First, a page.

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Spain's Next Queen: Can Letizia Finally Win Hearts?

Princess Letizia Ortiz Rocasolano on June 6, 2014
Princess Letizia Ortiz Rocasolano on June 6, 2014
Ute Müller

MADRID — Princess Letizia Ortiz Rocasolano has been preparing for this moment for 10 years. Soon the 41-year-old will be climbing the steps to the Spanish throne — a first for a Spanish commoner — to take her place beside her husband Felipe VI.

That everything would happen so quickly after the unexpected abdication of King Juan Carlos is probably not something the former journalist and mother of two daughters had anticipated.

Her clumsy beginning in the royal family began 10 years ago, when the couple tied the knot on a rainy May 22, 2004, in Madrid.

"At the time, Letizia was still a completely spontaneous and simple woman, a successful journalist, who appeared before the camera in jeans and boots and used her hands a lot when she spoke," recalls Carmen Enrïquez, a former colleague of the princess’s, a columnist and the author of three books about the Spanish royal family.

She worked with Letizia, who reported on the Iraq war, the oil spill off the coast of Galicia, and the 9/11 attacks — first for CNN and later for the Spanish state channel TVE.

"If something makes Letizia stand out, it's the devotion and absolute discipline she brings to everything she does," Enrïquez says.

Out of love for Felipe, the young woman gave up her free, independent life and submitted to strict court protocol. From then on, she had daily lessons in English, etiquette and the history of Europe's noble families. "She had no idea of all these things and had to learn her new job from scratch," says Enrïquez, who is still in contact with her former colleague.

The princess bride

The life of a princess also had its shadow sides. Letizia learned that her naturalness and spontaneity were not desirable qualities for a future queen. She was also "constantly criticized because she had a habit of touching her hair," Enrïquez remembers. She was looked upon with particular suspicion by Spain's Royalists, not only because she came from relatively humble circumstances — her grandfather was a cab driver, her father a journalist and her mother a nurse — but because her parents had been divorced for years.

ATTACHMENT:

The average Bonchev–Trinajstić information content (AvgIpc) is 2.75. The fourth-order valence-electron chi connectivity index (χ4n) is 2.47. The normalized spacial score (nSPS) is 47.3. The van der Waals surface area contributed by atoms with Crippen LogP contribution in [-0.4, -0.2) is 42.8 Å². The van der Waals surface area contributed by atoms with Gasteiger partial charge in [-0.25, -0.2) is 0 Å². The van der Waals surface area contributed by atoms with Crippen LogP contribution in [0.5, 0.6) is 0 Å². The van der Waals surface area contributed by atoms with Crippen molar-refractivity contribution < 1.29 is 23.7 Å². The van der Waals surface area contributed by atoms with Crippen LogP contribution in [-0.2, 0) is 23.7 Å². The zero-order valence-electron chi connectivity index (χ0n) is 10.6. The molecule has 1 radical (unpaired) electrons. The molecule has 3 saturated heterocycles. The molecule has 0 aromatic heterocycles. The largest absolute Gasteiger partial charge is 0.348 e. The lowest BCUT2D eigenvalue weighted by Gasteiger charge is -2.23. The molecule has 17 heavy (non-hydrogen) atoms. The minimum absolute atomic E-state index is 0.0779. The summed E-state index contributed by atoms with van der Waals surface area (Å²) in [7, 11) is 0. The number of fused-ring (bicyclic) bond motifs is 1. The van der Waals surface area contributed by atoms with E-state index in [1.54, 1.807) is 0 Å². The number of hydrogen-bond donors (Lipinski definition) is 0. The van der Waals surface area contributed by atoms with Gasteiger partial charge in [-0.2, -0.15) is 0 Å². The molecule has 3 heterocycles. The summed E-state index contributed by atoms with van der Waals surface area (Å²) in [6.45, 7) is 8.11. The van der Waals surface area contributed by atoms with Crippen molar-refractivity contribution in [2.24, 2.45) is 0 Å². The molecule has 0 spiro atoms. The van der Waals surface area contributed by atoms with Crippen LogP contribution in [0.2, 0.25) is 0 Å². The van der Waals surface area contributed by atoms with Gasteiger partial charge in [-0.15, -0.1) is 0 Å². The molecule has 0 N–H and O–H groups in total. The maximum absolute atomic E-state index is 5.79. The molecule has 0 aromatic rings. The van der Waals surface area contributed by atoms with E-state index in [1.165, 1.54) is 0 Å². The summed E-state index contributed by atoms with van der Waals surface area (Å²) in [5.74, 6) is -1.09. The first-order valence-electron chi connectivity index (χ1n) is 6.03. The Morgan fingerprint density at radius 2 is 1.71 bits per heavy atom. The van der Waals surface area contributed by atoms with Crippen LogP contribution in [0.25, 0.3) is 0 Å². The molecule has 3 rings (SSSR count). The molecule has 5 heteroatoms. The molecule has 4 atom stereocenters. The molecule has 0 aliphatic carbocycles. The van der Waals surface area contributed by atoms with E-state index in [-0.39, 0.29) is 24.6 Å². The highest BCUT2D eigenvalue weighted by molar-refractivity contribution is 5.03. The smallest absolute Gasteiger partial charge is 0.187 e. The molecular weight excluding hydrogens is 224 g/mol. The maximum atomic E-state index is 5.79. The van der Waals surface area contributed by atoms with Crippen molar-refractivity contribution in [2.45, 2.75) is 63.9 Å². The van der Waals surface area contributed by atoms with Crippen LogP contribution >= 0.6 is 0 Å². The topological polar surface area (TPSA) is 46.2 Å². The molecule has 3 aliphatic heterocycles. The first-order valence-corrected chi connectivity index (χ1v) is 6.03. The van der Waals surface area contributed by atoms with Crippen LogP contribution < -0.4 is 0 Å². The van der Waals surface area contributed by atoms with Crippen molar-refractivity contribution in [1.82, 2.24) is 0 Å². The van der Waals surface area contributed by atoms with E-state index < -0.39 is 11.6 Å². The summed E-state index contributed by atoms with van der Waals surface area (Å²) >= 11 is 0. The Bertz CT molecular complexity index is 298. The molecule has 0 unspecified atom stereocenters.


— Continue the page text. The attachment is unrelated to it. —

To a number of Spaniards, she was mainly suspect because she had been briefly married before, to a former teacher of hers named Alonso Guerrero, and had also had a relationship with fellow journalist David Tejera. Could someone with a "past" be an appropriate wife for the Crown Prince?

But she threw herself into the relationship with Felipe, and even changed her clothing style, wearing stilettos in an attempt to seem less petite next to her six-foot-three-inch-tall husband. Heels and extremely form-fitting dresses became her trademark. She was criticized for lack of patriotism for wearing an Armani suit on the occasion of her engagement, so she subsequently chose Spanish designer Felipe Varela to be her personal couturier. Since then she has been considered one of the most elegant women in Spain, and her picture on the cover of glossy magazines increases sales by 30%.

[rebelmouse-image 27088038 alt="""" original_size="1023x681" expand=1]

Your Highness ... — Photo: Congreso de la Republica del Peru

Letizia even had her lightly hooked nose surgically corrected. All of these changes marked her. In fact, her new reality began making her appear stiff, distant and cool. Many Spaniards believed the princess suffered from depression and anorexia. She was also under pressure because children did not arrive as quickly as many had hoped. And because her younger, 31-year-old sister Erika was found dead, pumped full of barbiturates, in her Madrid apartment in February 2007 in what is believed to have been suicide.

Another big shock came last year when her cousin David Rocasolano wrote in his book Adios Princesa that Letizia had an abortion in 1996 and that Prince Felipe knew about it.

"There’s no proof of that, I don’t believe it," Enrïquez says. "I think her cousin was trying to boost sales of his book."

Royal troubles